an histogram of how many times each PE was a winner is approximately uniform. on average. Important for density estimation. all PEs are equally likely to be a winner. . Depends on the formulation.Criteria for competitive learning II • Entropy maximization Selects the PE such that. but entropy maximization can be achieved by error minimization. Put differently.

Outline Competitive learning Clustering Self-Organizing Maps .

The reference points are called centroids and each centroid defines a cluster. That is. The difference with PCA is that a cluster is a hard neighborhood. • Clustering aims at representing the input space of the data with a small number of reference points. . any point in the neighborhood of the reference point is represented by that point.Clustering • Clustering is a particular example of competitive learning. and therefore unsupervised learning.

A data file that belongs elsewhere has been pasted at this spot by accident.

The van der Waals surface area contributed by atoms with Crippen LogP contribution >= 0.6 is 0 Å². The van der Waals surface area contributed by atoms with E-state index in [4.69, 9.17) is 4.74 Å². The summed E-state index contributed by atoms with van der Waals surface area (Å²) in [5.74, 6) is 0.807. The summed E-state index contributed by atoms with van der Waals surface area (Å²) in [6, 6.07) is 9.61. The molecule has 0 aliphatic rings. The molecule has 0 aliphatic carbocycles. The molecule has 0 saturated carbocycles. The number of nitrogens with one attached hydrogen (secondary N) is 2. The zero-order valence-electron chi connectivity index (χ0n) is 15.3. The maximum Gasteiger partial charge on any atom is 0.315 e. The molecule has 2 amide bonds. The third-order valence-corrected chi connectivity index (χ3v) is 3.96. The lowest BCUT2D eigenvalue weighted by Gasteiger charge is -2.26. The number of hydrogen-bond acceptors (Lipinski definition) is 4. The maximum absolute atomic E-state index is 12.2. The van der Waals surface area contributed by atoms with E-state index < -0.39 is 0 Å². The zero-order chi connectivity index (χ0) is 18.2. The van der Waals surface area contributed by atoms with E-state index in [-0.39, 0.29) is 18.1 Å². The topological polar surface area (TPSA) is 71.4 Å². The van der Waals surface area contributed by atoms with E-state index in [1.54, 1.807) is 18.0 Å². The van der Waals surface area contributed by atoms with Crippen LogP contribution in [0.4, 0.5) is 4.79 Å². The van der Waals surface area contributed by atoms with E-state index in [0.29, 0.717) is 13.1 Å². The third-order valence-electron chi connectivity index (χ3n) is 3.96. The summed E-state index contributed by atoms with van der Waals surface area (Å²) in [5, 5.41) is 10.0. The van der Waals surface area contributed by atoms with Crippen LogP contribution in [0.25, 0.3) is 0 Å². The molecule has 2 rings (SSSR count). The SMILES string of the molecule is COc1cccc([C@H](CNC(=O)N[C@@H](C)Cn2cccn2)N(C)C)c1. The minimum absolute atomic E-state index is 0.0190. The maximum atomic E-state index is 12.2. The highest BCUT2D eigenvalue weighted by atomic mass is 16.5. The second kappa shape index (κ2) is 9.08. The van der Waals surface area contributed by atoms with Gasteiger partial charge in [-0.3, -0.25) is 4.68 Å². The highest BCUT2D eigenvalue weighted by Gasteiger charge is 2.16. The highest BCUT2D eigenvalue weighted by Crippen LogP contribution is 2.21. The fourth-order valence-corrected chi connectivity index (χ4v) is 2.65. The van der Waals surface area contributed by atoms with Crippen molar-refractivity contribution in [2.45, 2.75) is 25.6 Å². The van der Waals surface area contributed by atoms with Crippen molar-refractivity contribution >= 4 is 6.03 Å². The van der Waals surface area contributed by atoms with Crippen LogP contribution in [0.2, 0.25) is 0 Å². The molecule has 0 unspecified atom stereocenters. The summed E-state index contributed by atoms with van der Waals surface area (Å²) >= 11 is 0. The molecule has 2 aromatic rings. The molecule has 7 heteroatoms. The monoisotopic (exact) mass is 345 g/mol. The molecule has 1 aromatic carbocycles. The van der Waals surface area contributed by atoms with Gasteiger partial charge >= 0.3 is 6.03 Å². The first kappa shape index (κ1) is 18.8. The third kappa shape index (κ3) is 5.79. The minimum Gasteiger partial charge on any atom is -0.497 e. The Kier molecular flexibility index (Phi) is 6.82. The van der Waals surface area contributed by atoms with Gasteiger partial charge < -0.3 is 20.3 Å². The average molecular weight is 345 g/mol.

where K is the number of clusters (or centroids).K-means • K-means is perhaps the simplest and most widely used clustering method. . • Cost function: K J= i=1 xj ∈Ci yi − xj 2 . yi is the ith centroid and Ci are the input data points within the corresponding cluster. • K-means minimizes the reconstruction MSE.

⇔ xj ∈Ck xj = xj ∈Ck yk = Nk yk ⇔ yk = 1 Nk xj ∈Ck .Optimization of K-means • Take the gradient of the cost function ∂J = ∂ yk = K 2(yi − xj ) i=1 xj ∈Ci ∂ (yi − xj ) ∂ yk 2(yk − xj ) xj ∈Ck • Setting the gradient to zero gives the fixed-point update rule.

smaller error).1 Assign each data point to the “nearest” centroid (i.2 Compute new location of centroids. 2. this algorithm is known to converge to a local minima in a finite number of steps.Algorithm 1.. Initialization: Select K random data points as centroids. 2.e. While “change in J is large” 2. . Note: • For finite data.